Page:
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The case of the intermittent flame failures, this Fridays video

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RayWohlfarth
RayWohlfarth Member Posts: 1,491
There is not a case to solve this week. rather, I wanted to share the common or weird things I have found in the field that caused intermittent flame failures. If you have been doing boiler service, you have come across this jobs and they can be frustrating. I will be interested to see your comments and other things you found in the field.
Ray Wohlfarth
Boiler Lessons
GGross

Comments

  • Mustangman
    Mustangman Member Posts: 98
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    Hey guys. I run the HVAC department of a medium sized Plumbing and heating company. I typically don't get called out unless the guys are struggling. Seems like there has been a run on flame failures. We had one a few weeks ago that I fixed purely by accident. The call was occasional flame failure. This was a 80+ draft induced gas furnace. I was getting really odd voltages. Where I should have 120V I was getting 75 volts AC. My secondary on the transformer was well under 24V. My first thought was my Fieldpiece meter was acting up. All the sudden, the furnace came on and ran flawlessly for 1/2 hour. Thermostat was satisfied. We gave it some time and bumped up the stat. Inducer motor came on, no flame and the worst part, no error code. As I was scratching my head and fending off questions from my tec, I noticed that this basement had a serious moisture problem. Anything steel was rusting. In the corner was a dehumidfier not operating. It hit me what if this is not a furnace issue but a power issue. I stumbled across the basement, climbing over the homeowners property and finally made it to the panel box. I opened the panel box door and at the same time, the furnace comes on.. and lights. I went back and checked the areas I had low voltage and I had normal readings. So at this point, I knew the issue was not furnace. I took off the panel cover and you could see the high moisture was effecting inside the box too. Breaker 14 was my problem child. First, the connection screw was far from tight and the wire was dull and a bit corroded. I pulled the breaker and you could see the 2 buss bars showed signs of corrosion too. Not having a 20A Eaton we cleaned it and it took off and ran flawlessly. I had my guy change the breaker. I have not heard from the customer since. Good luck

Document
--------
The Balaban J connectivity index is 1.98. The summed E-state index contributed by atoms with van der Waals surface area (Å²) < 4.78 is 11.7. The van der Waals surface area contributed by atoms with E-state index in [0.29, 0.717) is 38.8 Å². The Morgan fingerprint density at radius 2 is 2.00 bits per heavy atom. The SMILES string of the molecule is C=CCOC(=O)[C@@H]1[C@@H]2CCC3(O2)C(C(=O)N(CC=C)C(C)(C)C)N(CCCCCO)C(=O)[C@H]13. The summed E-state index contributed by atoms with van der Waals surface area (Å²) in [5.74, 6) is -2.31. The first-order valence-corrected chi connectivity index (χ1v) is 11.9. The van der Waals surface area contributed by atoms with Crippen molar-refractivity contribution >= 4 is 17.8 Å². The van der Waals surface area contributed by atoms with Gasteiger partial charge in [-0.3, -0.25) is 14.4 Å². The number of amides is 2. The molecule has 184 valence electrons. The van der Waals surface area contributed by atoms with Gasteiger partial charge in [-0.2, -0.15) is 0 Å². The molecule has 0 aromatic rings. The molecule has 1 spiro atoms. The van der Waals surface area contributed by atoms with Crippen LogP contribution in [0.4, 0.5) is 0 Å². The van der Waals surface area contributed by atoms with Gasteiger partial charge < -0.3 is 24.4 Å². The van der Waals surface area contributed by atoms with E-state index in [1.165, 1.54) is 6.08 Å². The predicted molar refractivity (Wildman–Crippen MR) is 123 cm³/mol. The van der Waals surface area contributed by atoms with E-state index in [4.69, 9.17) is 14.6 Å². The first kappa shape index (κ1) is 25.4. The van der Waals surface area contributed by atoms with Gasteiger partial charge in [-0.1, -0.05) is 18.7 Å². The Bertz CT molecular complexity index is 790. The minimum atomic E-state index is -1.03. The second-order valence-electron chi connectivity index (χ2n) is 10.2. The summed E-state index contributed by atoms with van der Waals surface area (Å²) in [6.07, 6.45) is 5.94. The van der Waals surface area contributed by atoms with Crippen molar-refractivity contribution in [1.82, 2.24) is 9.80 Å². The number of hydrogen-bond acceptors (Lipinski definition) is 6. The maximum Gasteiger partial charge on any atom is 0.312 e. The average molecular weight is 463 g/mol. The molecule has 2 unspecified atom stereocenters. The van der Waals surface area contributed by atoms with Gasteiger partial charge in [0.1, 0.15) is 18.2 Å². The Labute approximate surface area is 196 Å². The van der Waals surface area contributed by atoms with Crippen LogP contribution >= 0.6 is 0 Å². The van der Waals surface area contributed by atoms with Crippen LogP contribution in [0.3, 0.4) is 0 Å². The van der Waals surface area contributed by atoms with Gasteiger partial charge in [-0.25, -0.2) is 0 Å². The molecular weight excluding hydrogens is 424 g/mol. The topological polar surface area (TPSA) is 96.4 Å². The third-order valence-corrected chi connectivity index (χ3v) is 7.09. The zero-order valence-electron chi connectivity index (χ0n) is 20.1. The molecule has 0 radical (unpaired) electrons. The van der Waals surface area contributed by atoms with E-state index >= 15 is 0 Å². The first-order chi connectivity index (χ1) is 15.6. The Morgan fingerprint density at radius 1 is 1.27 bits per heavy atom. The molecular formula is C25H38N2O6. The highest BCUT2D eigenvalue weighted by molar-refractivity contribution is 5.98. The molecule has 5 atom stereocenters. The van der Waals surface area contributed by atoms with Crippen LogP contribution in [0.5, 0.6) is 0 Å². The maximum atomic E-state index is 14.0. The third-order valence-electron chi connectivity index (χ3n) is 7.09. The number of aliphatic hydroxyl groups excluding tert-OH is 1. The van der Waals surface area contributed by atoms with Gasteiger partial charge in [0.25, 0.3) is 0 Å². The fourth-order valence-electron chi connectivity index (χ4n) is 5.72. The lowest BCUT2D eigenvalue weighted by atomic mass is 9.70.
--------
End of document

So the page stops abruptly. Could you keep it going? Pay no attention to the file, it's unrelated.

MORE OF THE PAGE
Steve Noviello.
  • EBEBRATT-Ed
    EBEBRATT-Ed Member Posts: 15,543
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    I could post hundreds of stories and they are all true. I will just post 3 of them.

    Prior to 1980s the older primary controls (and I am talking commercial burners here) if a low water cutoff or some other control short cycled the burner really quick the older mechanical primaries would just shut the burner down and recycle it. When the new solid-state primaries came out a short cycle ended up as a Flame Failure sometimes.

    On one job with a gas oil burner, we had lockouts at least once a day. My best tech and myself worked on this several times. The maintenance man reported it locked out usually in the morning.

    I went there and sat in a chair early in the morning and the burner started coming out of night setback. It ran sever cycles shutting down on steam pressure and restarted normally. Finally, the thermostat reached set point and I waited. By this time the employees were in the office building upstairs. After a while the burner started and ran a little the thermostat relay on the wall chattered and the burner locked out. The thermostat that ran the relay was mounted on the all next to the men's room. The mens room door had a defective closer and was a heavy door. It was a mercury stat. If the building was near set point the slamming door would rattle the mercury and short cycle the burner locking it out.

    Another one that happened several time was with commercial burners using a lead sulfide flame detector. We would have random lock outs. If the combustion chamber was hot and the burner started the compressed air going through the nozzle on pre purge would set up a false flame condition because the detector was looking a glowing hot refractory through the air mist.

    The third was caused but a somewhat lower than normal voltage. We had burners that ran fine for extended periods of time and then get very random lockouts. In some cases the problem was low voltage. While voltage is supposed to be within 10% of the equipment name plate (high or low) and all devices now are rated for 120 v this means you need 108-132v

    But many don't realize that if your say 8% low that means your flame signal will be 8% low and your ignition transformer will be 8% low on it's output voltage. This can be enough to cause problems. In my experience anything below 110 is suspect if your having problems

    a typical 120-6000 volt ignition transformer will only output5520 if you feed it with 108 volts
    GGrossIntplm.
  • RayWohlfarth
    RayWohlfarth Member Posts: 1,491
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    Thanks @Mustangman and @EBEBRATT-Ed I think every tech has their favorite "Intermittent Flame Failure Horror" stories They made us better technicians. Here is the link to this weeks video https://youtube.com/watch?v=KBW0cpa8OBw
    Ray Wohlfarth
    Boiler Lessons